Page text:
If U.S. telecom companies have the capacity to challenge government requests for their customer data, why haven't they done so?
More than two days after a declassified opinion from the secretive court that overseas the National Security Agency's surveillance programs said that the absence of challenges by these companies—including Verizon, T-Mobile, AT&T, and others—is among the reasons it continues to approve authorization for the bulk collection of this kind of data, none of these corporate entities have commented publicly about how they perceive the legality of such programs.
“To date, no holder of records who has received an Order to produce bulk telephony metadata has challenged the legality of such an Order,” wrote FISA court Judge Clair V. Eagan in her "declassified" ruling, written on August 29 of this year and released to the public in redacted form on Tuesday.
However, trying to obtain clarification on exactly how these giant firms interpret the requests from the NSA, the Guardian's Ed Pilkington hit a dead end.
As the newspaper reports, the companies were asked how they "could justify to their own customers the decision not to challenge the court orders, in stark contrast to some internet companies such as Yahoo, which have contested the legality of NSA collection of their customers' data."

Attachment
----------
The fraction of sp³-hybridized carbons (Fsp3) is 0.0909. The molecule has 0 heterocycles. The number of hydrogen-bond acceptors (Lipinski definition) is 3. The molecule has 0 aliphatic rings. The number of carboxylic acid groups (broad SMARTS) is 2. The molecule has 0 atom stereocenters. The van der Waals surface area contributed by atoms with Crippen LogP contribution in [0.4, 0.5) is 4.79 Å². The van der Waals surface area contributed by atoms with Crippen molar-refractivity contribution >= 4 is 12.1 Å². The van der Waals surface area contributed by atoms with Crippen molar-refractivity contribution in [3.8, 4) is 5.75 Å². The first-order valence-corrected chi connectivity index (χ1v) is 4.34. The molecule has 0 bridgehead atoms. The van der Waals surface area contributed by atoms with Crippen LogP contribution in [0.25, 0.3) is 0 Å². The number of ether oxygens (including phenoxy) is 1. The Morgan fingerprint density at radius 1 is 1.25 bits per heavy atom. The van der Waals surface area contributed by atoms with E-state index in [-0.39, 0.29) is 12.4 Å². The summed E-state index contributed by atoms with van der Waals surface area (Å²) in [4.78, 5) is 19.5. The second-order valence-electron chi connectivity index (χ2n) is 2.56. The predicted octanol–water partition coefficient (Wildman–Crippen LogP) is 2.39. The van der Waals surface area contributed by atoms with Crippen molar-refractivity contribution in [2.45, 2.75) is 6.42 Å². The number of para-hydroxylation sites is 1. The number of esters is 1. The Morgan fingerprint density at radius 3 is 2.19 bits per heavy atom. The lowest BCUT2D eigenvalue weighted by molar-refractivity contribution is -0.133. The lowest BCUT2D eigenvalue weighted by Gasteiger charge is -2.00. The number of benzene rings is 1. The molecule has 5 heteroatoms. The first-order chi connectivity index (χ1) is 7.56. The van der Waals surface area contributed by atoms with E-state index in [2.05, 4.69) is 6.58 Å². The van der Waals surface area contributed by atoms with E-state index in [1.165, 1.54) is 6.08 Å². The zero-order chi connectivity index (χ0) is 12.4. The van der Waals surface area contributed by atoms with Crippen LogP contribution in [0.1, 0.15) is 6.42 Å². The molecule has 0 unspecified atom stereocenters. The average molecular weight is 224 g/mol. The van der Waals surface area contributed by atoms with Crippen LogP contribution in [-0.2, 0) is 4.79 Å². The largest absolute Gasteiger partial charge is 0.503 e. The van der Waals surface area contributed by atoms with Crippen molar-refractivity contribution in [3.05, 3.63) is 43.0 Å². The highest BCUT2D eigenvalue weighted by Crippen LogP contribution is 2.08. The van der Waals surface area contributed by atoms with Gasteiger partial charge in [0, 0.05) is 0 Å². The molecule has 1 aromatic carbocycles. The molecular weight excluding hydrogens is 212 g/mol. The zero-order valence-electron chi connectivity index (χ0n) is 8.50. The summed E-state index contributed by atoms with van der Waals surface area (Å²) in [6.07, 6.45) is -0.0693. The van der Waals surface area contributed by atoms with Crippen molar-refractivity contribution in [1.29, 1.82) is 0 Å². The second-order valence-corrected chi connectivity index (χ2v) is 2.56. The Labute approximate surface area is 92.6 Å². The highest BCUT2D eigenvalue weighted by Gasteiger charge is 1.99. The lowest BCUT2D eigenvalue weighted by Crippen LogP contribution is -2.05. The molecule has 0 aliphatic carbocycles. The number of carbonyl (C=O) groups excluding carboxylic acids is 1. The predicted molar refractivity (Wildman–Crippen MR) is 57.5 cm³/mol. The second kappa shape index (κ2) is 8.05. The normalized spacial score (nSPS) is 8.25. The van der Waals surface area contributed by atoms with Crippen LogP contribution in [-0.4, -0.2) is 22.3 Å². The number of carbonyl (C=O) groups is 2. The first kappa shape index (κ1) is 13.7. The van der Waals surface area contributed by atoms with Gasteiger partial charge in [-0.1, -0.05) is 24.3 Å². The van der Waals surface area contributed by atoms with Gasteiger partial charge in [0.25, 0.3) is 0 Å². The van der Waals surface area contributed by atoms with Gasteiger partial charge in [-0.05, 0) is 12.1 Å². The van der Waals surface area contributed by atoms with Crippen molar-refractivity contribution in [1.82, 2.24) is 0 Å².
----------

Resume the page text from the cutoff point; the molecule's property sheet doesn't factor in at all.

SCROLL TO CONTINUE WITH CONTENT
Something is Happening. People are Drawing Lines.
And We’ve Got It Covered.
But we can't do it without you. Please support our Winter Campaign.
In response to that and other questions, none of the companies offered a reply.
And as Pilkington concludes:
The companies' decision not to comment on any aspect of the NSA dragnet puts them in a increasingly peculiar position. By withholding their internal views from the public, they are setting themselves apart from equivalent internet firms that are taking a more bullish stance, and are shrouding themselves in more secrecy than even the Fisa court, one of the most tight-lipped institutions in the country.
But, according to Salon's Natasha Lennard, it would be a mistake to draw a picture that paints online firms like Yahoo, Google, or Facebook as significantly more noble than their telecom industry counterparts. She writes:
... the position of the telecoms firms is only a difference in patina. Structurally, the companies that handed over telephonic metadata under Fisa orders and those that handed over email metadata played the same role in providing the government with a sprawling repository of information on U.S. citizens’ communications. One might argue that it is, at least, preferable now that online leviathans are pushing for greater transparency while phone companies remain troublingly mum. But lets not then pretend that the Internet firms are thus the good guys in this story, protecting users against government spycraft. It is the very business of companies like Google and Facebook to track user activity (this is how targeted advertising works); they constitute the surveillance state as much as any NSA program. Silence over and acquiescence to secret government orders from the likes of Verizon should not mean absolution for its noisier Silicon Valley counterparts.